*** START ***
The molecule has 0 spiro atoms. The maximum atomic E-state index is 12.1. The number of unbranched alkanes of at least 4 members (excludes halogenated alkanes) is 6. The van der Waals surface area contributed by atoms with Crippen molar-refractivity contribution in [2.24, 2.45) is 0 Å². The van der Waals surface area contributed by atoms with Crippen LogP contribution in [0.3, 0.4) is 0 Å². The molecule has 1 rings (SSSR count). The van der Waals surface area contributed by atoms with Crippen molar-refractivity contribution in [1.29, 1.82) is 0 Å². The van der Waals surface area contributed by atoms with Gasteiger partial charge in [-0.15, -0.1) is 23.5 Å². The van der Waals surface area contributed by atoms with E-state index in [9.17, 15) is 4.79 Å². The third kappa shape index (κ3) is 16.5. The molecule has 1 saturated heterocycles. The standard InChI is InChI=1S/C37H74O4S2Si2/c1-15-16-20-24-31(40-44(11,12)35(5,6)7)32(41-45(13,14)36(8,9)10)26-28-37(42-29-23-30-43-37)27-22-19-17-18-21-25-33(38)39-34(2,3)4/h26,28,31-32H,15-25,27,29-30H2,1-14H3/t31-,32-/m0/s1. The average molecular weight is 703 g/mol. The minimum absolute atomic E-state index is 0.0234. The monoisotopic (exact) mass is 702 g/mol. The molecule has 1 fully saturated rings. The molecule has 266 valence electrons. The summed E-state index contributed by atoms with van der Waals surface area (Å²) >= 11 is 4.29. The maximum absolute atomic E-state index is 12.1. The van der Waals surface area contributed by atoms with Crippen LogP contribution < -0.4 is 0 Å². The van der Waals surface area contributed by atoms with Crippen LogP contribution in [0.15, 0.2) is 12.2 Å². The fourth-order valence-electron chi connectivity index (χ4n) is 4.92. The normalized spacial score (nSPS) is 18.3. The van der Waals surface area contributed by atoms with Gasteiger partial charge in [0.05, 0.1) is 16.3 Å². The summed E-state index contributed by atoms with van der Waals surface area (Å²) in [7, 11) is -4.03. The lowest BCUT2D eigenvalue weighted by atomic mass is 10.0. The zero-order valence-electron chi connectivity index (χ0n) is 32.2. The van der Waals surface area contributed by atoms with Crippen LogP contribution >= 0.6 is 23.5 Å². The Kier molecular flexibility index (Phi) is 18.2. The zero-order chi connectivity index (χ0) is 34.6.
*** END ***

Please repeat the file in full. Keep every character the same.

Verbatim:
The molecule has 0 spiro atoms. The maximum atomic E-state index is 12.1. The number of unbranched alkanes of at least 4 members (excludes halogenated alkanes) is 6. The van der Waals surface area contributed by atoms with Crippen molar-refractivity contribution in [2.24, 2.45) is 0 Å². The van der Waals surface area contributed by atoms with Crippen LogP contribution in [0.3, 0.4) is 0 Å². The molecule has 1 rings (SSSR count). The van der Waals surface area contributed by atoms with Crippen molar-refractivity contribution in [1.29, 1.82) is 0 Å². The van der Waals surface area contributed by atoms with Gasteiger partial charge in [-0.15, -0.1) is 23.5 Å². The van der Waals surface area contributed by atoms with E-state index in [9.17, 15) is 4.79 Å². The third kappa shape index (κ3) is 16.5. The molecule has 1 saturated heterocycles. The standard InChI is InChI=1S/C37H74O4S2Si2/c1-15-16-20-24-31(40-44(11,12)35(5,6)7)32(41-45(13,14)36(8,9)10)26-28-37(42-29-23-30-43-37)27-22-19-17-18-21-25-33(38)39-34(2,3)4/h26,28,31-32H,15-25,27,29-30H2,1-14H3/t31-,32-/m0/s1. The average molecular weight is 703 g/mol. The minimum absolute atomic E-state index is 0.0234. The monoisotopic (exact) mass is 702 g/mol. The molecule has 1 fully saturated rings. The molecule has 266 valence electrons. The summed E-state index contributed by atoms with van der Waals surface area (Å²) >= 11 is 4.29. The maximum absolute atomic E-state index is 12.1. The van der Waals surface area contributed by atoms with Crippen LogP contribution < -0.4 is 0 Å². The van der Waals surface area contributed by atoms with Crippen LogP contribution in [0.15, 0.2) is 12.2 Å². The fourth-order valence-electron chi connectivity index (χ4n) is 4.92. The normalized spacial score (nSPS) is 18.3. The van der Waals surface area contributed by atoms with Gasteiger partial charge in [0.05, 0.1) is 16.3 Å². The summed E-state index contributed by atoms with van der Waals surface area (Å²) in [7, 11) is -4.03. The lowest BCUT2D eigenvalue weighted by atomic mass is 10.0. The zero-order valence-electron chi connectivity index (χ0n) is 32.2. The van der Waals surface area contributed by atoms with Crippen LogP contribution >= 0.6 is 23.5 Å². The Kier molecular flexibility index (Phi) is 18.2. The zero-order chi connectivity index (χ0) is 34.6.